Miss Havilland, A Novel
Evelyn has had a protected and mostly wonderful childhood growing up in San Jose, California, at the beginning of the twentieth century. Her backyard backs up to her aunt and uncle’s house, where her cousin and very best, best friend Billy and his sister Alice live. Evelyn is the light of the life of her father, a sweet man confined to a wheelchair. The only fly in the ointment is Evelyn’s sharp-tongued, demanding, distant, and often cruel mother. Evelyn and her father spend a great deal of time together, he teaching her math, something Evelyn loves. Billy is headed for Stanford for college, but Evelyn’s mother insists the local teacher’s college is the right choice for Evelyn. Her high school math teacher arranges a full scholarship for Evelyn to Stanford, and off Billy and Evelyn go. World War I starts raging in Europe, and although America hasn’t yet joined the war, Billy heads to Europe and volunteers. Soon Evelyn is lured to Washington D.C. to work on breaking enemy codes. It is there she meets Arthur, a wealthy professor from Boston also working in Washington. They fall in love and both end up in Europe through the end of the war, though not together. Evelyn is able to find Billy and visits with him, only to find a man shattered by the experiences he has had. When the war finally ends, when the bombs stop falling and shots stop ringing out, the life Evelyn has been expecting and hoping for is far out of her grasp. She has much she has to do for others before she can reach for what she wants and needs in her life.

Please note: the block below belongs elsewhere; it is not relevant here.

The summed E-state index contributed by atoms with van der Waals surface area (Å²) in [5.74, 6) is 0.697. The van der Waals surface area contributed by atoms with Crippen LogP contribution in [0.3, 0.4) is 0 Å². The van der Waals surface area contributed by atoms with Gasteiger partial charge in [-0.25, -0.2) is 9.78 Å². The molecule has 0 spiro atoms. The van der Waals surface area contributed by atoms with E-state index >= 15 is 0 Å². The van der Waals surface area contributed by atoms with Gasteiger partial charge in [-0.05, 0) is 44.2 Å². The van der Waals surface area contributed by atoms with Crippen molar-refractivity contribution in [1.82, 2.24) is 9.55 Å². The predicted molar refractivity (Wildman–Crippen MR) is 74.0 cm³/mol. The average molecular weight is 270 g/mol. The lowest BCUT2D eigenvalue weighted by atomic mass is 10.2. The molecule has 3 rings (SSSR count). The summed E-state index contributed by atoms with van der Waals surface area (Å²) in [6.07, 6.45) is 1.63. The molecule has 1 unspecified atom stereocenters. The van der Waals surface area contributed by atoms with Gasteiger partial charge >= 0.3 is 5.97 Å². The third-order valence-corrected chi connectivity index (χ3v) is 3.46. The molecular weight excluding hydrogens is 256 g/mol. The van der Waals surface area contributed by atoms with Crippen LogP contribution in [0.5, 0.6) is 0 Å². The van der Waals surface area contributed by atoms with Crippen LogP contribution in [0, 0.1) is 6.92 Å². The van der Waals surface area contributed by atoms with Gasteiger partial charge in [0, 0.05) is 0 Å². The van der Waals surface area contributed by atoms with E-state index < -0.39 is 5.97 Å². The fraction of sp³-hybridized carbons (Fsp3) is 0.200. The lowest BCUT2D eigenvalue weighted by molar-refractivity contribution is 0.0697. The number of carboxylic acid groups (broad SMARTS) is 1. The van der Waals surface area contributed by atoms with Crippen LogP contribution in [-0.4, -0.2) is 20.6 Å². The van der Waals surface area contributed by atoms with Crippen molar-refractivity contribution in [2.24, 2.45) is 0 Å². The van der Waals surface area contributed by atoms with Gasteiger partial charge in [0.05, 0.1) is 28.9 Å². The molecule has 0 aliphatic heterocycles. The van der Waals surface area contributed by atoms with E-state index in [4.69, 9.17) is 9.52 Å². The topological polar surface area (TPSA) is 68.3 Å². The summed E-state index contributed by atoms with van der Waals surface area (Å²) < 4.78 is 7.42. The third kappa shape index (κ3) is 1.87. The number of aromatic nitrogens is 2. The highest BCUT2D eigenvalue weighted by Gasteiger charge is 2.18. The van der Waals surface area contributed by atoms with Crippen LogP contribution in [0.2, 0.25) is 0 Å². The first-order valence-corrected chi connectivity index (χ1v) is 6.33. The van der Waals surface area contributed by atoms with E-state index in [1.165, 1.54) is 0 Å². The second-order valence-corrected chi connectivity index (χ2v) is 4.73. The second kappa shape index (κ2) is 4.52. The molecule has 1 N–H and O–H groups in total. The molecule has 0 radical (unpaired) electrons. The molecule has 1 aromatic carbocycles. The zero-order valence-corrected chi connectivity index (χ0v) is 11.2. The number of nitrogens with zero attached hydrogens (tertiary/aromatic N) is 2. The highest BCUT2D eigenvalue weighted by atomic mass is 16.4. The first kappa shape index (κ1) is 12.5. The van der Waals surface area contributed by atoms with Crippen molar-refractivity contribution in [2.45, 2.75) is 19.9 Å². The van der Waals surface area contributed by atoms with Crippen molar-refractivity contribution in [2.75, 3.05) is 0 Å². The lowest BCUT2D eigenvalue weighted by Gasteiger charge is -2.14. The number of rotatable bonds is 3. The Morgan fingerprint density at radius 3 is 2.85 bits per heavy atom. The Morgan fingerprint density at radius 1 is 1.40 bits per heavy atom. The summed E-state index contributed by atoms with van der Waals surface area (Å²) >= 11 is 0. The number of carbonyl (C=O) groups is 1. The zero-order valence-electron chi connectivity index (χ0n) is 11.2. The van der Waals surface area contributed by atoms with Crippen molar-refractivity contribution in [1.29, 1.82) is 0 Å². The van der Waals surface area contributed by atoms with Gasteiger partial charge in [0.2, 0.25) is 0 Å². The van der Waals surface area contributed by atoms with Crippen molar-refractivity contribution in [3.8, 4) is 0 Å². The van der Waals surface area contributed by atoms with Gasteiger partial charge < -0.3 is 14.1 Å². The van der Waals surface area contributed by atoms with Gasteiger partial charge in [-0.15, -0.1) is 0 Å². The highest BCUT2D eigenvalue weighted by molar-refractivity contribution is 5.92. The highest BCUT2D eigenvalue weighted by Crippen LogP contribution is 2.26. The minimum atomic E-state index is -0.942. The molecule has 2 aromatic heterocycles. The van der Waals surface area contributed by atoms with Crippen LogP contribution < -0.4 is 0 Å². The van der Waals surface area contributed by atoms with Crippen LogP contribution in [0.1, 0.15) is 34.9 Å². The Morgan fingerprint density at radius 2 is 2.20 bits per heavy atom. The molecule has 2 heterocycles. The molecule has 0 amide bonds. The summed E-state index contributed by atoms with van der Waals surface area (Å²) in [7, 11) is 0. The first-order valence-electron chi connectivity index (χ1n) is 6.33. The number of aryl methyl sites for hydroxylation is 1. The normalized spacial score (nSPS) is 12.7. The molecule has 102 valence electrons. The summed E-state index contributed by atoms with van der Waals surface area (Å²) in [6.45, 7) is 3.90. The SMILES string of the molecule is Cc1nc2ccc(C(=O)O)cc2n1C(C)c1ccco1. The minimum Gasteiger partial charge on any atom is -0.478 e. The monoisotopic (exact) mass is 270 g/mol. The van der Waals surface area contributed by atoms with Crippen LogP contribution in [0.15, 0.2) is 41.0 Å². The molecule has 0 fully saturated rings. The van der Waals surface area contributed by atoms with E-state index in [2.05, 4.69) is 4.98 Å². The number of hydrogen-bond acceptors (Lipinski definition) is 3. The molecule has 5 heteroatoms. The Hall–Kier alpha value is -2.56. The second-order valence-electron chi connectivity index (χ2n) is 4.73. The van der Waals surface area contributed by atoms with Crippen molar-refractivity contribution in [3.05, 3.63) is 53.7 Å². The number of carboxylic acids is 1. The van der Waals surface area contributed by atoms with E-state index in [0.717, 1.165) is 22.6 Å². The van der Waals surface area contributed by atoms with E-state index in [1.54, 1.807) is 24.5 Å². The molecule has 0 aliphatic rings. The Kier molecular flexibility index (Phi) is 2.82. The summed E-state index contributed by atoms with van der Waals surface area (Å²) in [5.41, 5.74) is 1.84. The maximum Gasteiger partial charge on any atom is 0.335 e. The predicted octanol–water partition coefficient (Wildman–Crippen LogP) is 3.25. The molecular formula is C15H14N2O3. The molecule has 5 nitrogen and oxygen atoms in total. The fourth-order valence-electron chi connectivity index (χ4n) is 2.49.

Author Gay Daly has written a compelling piece of historical fiction that is based on the true happenings in the life of a relative. Her passion for the subject of her relative’s story is clear, and her careful and extensive research shines through. Told in first-person through Evelyn’s voice (with occasional lapses into other points of view) has a very personal ring. It is much like sitting and listening to an elderly relative tell the story of life. The old writing adage of “show don’t tell” doesn’t seem to apply here, and that is the one drawback in this otherwise stellar novel. Rich characters with complex lives, characters that will stay with readers for a long time, populate this engaging and memorable story and make for a terrific read. The period around World War I is a fascinating time and not written about with great frequency, so this is a welcome addition for fans of historical fiction.
This page was created by an City Book Review staff member.
|Page Count||352 pages|
|Publisher||The Sager Group LLC|
|Amazon||Buy this Book|